This article is part of the trip report “The English Family Trip”:
- Trip Planning – The English Family Trip
- Hainan Airline B737-800 Economy Class Shenzhen to Chongqing Review
- JW Mariott Chongqing Review
- Chongqing Airport International First/Business Class Lounge Review
- Finnair A330-300 Business Class Chongqing to Helsinki Review
- Finnair International Business Class Lounge (gate 50) Helsinki Vantaa Review
- British Airways A320 Economy Class (Eurotraveller) Helsinki to London Heathrow Review
- The Westbury Mayfair Review
- Townhall Hotel & Apartments Review
- British Airways E190 Economy Class (BACityflyer) London City to Manchester Review
- AC Hotel by Mariott Manchester Salford Quays Review
- Aloft Liverpool Review
- Bristol Marriott Royal Hotel Review
- Sheraton Skyline Hotel London Heathrow Review
- British Airways Business Class (Club World) London Heathrow to Shanghai Pudong Review
- China United Airlines B737-800 Economy Class Shanghai Pudong to Beijing Nanyuan Review
- Cathay Dragon A330-300 Business Class Beijing Capital to Hong Kong Review
Our Finnair flight to Helsinki departs at 9:50am in the morning. We arrived at the airport with ample time to check out the lounge since we want to have breakfast in the lounge.
Finnair operates out of Terminal 3 at Chongqing Jiangbei International Airport and uses check-in aisle C. There are no self-service check-in kiosks but there are separate lines for economy and business passengers/status holders.
Getting to the Lounge
There is only a single lounge for international passengers at Chongqing Airport, and it is what Finnair offers to Business Class and Oneworld elite flyers: It is a contract lounge operated by the airport simply named “International First & Business Class Lounge”. The terminal is small and the lounge is easy to navigate to. Simply follow the escalator down after security and immigration, and the lounge is on the right side of the walkway to the international gate area after the duty-free stores.
Our fellow writer Chris R visited this lounge earlier this year as well, and he considers this an improvement over the old terminal 1 international lounge. Priority Pass and Dragon Pass holders can also access the lounge for free. With all international premium passengers sharing this lounge, I suspect it can get very crowded at times.
There is the dining area right after the entrance with only about 20 seats. The main buffet is on the left, with hot food selections during meal times. There is a noodle bar providing fresh Chongqing style noodle (although they say pasta on the wall) during lunch and dinner times.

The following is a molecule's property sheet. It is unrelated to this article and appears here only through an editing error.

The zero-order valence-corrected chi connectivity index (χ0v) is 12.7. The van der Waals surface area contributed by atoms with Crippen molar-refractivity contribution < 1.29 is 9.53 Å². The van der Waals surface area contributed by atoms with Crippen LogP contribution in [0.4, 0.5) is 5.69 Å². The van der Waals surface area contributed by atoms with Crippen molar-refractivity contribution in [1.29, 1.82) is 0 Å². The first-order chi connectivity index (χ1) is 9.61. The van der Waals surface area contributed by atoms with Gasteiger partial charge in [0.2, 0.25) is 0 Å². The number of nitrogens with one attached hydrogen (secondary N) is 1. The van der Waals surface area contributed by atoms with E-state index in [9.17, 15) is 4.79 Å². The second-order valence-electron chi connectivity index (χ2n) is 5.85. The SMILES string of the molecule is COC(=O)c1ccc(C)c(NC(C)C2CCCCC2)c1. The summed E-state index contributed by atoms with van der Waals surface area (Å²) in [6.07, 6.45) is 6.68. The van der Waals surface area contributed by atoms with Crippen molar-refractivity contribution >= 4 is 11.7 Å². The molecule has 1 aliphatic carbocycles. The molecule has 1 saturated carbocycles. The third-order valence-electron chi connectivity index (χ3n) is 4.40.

Breakfast is served from 6:30am to 9:30am (when we were there). Lunch is served between 11:30am to 2pm and dinner from 5:30pm to 8pm.
For its breakfast spread, it consisted solely of Chinese breakfast options. The dishes are steamed buns, carrots, sausage and bacon, boiled salted eggs and fried rice noodles. I will let the pictures speak for themselves. Personally, I find the options to be better than an average Chinese contract lounge.
In the middle of the dining area is a big snack bar as well as alcohol. There is a selection of local beer and Chinese wine but nothing spectacular. Non-alcoholic drinks are under the counter or in the refrigerator scattered around the lounge area.
Walking further into the lounge is a hallway leading you to the main seating area.
Along with this hallway, you find a relaxation area with massage chairs, a “book bar” and a “media area” with a television. Both the book bar and media area offer more seating options.
There is a selection of books and newspaper at the book bar, however, most of it is in Chinese. While there is a TV playing loudly in the media area (Russian World Cup at my time of travel).
At the end of the hallway is a bigger seating area with a few dozen seats. There is also a smaller snack bar in this section of the lounge.
Although there is a business center, there is no printer, only two computers.
There is also a paid to use shower room that costs 50CNY(6USD). You have to inform the lounge associate and book the shower when you check in to enter the lounge.
The design of the lounge is rather Chinese oriented with all the wood finishes on the walls. My only complaint, however, is the lack of natural lighting. This is the same as what Chris R felt during his visit to this lounge earlier this year.
Overall, I would consider this one of the more solid international lounges from a secondary Chinese city. There are quite some food options and some useful amenities. Although It is not worth a special visit, nonetheless this is a nice lounge. I will recommend coming to this lounge during lunch/dinner mealtime when they serve the fresh noodles.